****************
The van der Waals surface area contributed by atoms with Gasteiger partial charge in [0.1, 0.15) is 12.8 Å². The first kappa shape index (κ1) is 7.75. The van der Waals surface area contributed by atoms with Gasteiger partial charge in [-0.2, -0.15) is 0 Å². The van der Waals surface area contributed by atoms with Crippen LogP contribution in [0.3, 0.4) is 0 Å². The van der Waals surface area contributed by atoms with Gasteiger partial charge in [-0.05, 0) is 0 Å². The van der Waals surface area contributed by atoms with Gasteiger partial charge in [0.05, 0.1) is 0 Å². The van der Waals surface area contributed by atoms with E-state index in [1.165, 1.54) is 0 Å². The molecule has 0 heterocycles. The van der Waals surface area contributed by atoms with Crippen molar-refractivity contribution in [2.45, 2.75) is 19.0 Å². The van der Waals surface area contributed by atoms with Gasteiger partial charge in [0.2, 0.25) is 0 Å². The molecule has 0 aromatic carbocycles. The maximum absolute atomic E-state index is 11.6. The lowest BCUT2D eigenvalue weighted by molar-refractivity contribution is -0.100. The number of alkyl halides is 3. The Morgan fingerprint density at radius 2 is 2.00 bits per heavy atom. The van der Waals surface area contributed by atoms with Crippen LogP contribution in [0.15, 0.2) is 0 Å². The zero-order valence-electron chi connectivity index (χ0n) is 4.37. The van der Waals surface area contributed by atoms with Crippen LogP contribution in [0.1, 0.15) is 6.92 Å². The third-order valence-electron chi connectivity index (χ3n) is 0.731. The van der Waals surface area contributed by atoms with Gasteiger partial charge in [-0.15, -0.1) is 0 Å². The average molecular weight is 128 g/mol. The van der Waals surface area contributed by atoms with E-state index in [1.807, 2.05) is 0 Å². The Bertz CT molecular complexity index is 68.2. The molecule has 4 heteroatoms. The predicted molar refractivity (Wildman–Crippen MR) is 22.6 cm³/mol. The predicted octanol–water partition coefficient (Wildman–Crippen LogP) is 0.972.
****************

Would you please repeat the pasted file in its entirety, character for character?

The van der Waals surface area contributed by atoms with Gasteiger partial charge in [0.1, 0.15) is 12.8 Å². The first kappa shape index (κ1) is 7.75. The van der Waals surface area contributed by atoms with Gasteiger partial charge in [-0.2, -0.15) is 0 Å². The van der Waals surface area contributed by atoms with Crippen LogP contribution in [0.3, 0.4) is 0 Å². The van der Waals surface area contributed by atoms with Gasteiger partial charge in [-0.05, 0) is 0 Å². The van der Waals surface area contributed by atoms with Gasteiger partial charge in [0.05, 0.1) is 0 Å². The van der Waals surface area contributed by atoms with E-state index in [1.165, 1.54) is 0 Å². The molecule has 0 heterocycles. The van der Waals surface area contributed by atoms with Crippen molar-refractivity contribution in [2.45, 2.75) is 19.0 Å². The van der Waals surface area contributed by atoms with Gasteiger partial charge in [0.2, 0.25) is 0 Å². The molecule has 0 aromatic carbocycles. The maximum absolute atomic E-state index is 11.6. The lowest BCUT2D eigenvalue weighted by molar-refractivity contribution is -0.100. The number of alkyl halides is 3. The Morgan fingerprint density at radius 2 is 2.00 bits per heavy atom. The van der Waals surface area contributed by atoms with Crippen LogP contribution in [0.15, 0.2) is 0 Å². The zero-order valence-electron chi connectivity index (χ0n) is 4.37. The van der Waals surface area contributed by atoms with Crippen LogP contribution in [0.1, 0.15) is 6.92 Å². The third-order valence-electron chi connectivity index (χ3n) is 0.731. The van der Waals surface area contributed by atoms with Gasteiger partial charge in [-0.15, -0.1) is 0 Å². The average molecular weight is 128 g/mol. The van der Waals surface area contributed by atoms with E-state index in [1.807, 2.05) is 0 Å². The Bertz CT molecular complexity index is 68.2. The molecule has 4 heteroatoms. The predicted molar refractivity (Wildman–Crippen MR) is 22.6 cm³/mol. The predicted octanol–water partition coefficient (Wildman–Crippen LogP) is 0.972.